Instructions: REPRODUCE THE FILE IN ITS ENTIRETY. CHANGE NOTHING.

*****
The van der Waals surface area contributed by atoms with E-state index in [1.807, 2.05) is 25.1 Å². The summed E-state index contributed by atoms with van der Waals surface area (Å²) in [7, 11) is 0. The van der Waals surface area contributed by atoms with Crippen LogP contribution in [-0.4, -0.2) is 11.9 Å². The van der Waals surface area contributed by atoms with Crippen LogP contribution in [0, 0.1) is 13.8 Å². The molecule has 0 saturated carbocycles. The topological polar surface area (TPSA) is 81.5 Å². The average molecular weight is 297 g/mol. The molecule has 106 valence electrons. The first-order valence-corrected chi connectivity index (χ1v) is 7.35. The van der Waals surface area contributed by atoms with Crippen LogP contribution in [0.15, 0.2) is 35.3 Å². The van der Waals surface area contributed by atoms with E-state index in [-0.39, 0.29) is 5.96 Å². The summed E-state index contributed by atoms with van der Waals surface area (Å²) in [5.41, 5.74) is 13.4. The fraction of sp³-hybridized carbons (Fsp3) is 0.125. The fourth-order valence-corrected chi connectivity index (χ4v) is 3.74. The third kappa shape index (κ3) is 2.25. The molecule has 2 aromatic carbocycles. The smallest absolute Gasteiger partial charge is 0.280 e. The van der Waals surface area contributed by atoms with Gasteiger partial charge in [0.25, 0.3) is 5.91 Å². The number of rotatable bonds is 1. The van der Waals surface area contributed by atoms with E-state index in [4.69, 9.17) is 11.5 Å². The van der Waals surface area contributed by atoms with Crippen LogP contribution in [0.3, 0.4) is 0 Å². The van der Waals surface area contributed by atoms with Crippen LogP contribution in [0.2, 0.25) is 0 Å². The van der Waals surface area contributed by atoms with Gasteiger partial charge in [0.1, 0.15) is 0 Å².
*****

The van der Waals surface area contributed by atoms with E-state index in [1.807, 2.05) is 25.1 Å². The summed E-state index contributed by atoms with van der Waals surface area (Å²) in [7, 11) is 0. The van der Waals surface area contributed by atoms with Crippen LogP contribution in [-0.4, -0.2) is 11.9 Å². The van der Waals surface area contributed by atoms with Crippen LogP contribution in [0, 0.1) is 13.8 Å². The molecule has 0 saturated carbocycles. The topological polar surface area (TPSA) is 81.5 Å². The average molecular weight is 297 g/mol. The molecule has 106 valence electrons. The first-order valence-corrected chi connectivity index (χ1v) is 7.35. The van der Waals surface area contributed by atoms with Crippen LogP contribution in [0.15, 0.2) is 35.3 Å². The van der Waals surface area contributed by atoms with E-state index in [-0.39, 0.29) is 5.96 Å². The summed E-state index contributed by atoms with van der Waals surface area (Å²) in [5.41, 5.74) is 13.4. The fraction of sp³-hybridized carbons (Fsp3) is 0.125. The fourth-order valence-corrected chi connectivity index (χ4v) is 3.74. The third kappa shape index (κ3) is 2.25. The molecule has 2 aromatic carbocycles. The smallest absolute Gasteiger partial charge is 0.280 e. The van der Waals surface area contributed by atoms with Gasteiger partial charge in [0.25, 0.3) is 5.91 Å². The number of rotatable bonds is 1. The van der Waals surface area contributed by atoms with E-state index in [4.69, 9.17) is 11.5 Å². The van der Waals surface area contributed by atoms with Crippen LogP contribution in [0.3, 0.4) is 0 Å². The van der Waals surface area contributed by atoms with Crippen LogP contribution in [0.2, 0.25) is 0 Å². The van der Waals surface area contributed by atoms with Gasteiger partial charge in [0.1, 0.15) is 0 Å².